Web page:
This weekend, I read Jack Kirby's 2001: A Space Odyssey series. I happened to catch the original movie on cable, and thought reading the series soon afterward would probably help to make a little more sense to me than trying to recall the movie after not having seen it for several years.
I actually bought the series a few months back knowing that I was going to be doing some research on Machine Man for an upcoming Jack Kirby Collector article. I realized that I could have bought just the last few issues in which the character appears, but I thought reading the whole series might provide a little more perspective. (Not to mention that it's Kirby, for crying out loud!)
The series, as a whole, is interesting for a few reasons. First, it has some superb storytelling in it. It's generally considered well after Jack's prime, but his talents as a stoyteller are still running at full steam. Second, it's absolutely amazing that it was produced -- it was licensed almost a decade after the movie first came out AND Jack wrote it, in effect, as a single graphic novel.
That's what I find most interesting, actually. Each issue doesn't really stand particularly well on its own. Indeed, several of the complaints that show up in the letters pages speak to that effect. But when read as a whole, it makes much more sense. The gap between issues is neglible, and readers aren't required to make as large leaps from one issue to the next. 2001 is not actually story-driven, and a simple plot summary on a per-issue basis would be impossible. Jack spends each "chapter" exploring different aspects of the same theme, and that makes it poor for a serialized format.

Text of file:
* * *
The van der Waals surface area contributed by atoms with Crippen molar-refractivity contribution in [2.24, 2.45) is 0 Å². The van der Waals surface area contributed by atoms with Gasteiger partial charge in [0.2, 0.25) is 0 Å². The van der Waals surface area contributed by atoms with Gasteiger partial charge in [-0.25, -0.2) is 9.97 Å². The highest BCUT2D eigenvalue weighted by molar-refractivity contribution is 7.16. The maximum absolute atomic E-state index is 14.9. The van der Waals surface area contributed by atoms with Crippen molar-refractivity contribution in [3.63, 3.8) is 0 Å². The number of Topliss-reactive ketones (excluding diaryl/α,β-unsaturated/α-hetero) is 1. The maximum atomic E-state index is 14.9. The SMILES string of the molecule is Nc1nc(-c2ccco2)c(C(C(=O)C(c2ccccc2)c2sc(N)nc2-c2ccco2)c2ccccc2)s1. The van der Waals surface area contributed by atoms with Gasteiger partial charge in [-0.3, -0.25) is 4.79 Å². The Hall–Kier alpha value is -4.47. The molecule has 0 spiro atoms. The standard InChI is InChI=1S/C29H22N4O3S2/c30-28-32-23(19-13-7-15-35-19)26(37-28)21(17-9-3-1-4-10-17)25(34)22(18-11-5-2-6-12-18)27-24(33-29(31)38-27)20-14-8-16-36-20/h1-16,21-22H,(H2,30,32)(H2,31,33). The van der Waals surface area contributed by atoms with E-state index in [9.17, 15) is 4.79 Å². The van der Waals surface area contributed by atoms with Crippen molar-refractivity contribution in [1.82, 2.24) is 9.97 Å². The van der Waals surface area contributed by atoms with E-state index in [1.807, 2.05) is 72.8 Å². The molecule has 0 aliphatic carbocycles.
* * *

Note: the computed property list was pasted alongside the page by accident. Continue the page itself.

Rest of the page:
I use the term "chapter" because the story doesn't break down into individual issues very well either, as Jack's constructed it. The first two issues are fairly stand-alone, but 3 and 4 are one story, as are 5, 6 and 7. The final three issues, too, are written in a more traditional serial narrative fashion, but still fall under a single storyline. So, over the course of ten issues, readers have five chapters of increasing length.
The work strikes me as one of the most philosophical of Jack's pieces I've ever read. Jack examines not only the evolution of man, but also man's role in creating his own future, as well as what he thinks that future might be. In many respects, it is a very personal vision of what Jack felt the movie meant and, despite some of the action trappings of his typical comic book work, the extensions of where his mind went when he was crafting stories is less opaque than what it is usually evident in those action trappings.
I don't suspect this will be reprinted or collected any time soon (in part for legal reasons and in part for economic ones) so I'd recommend checking out the series if you're a fan of Kirby and his storytelling ability. I would just caution, though, that this is really a graphic novel and should be read in a small timeframe. Don't start on #1 until you've got the other nine issues in hand.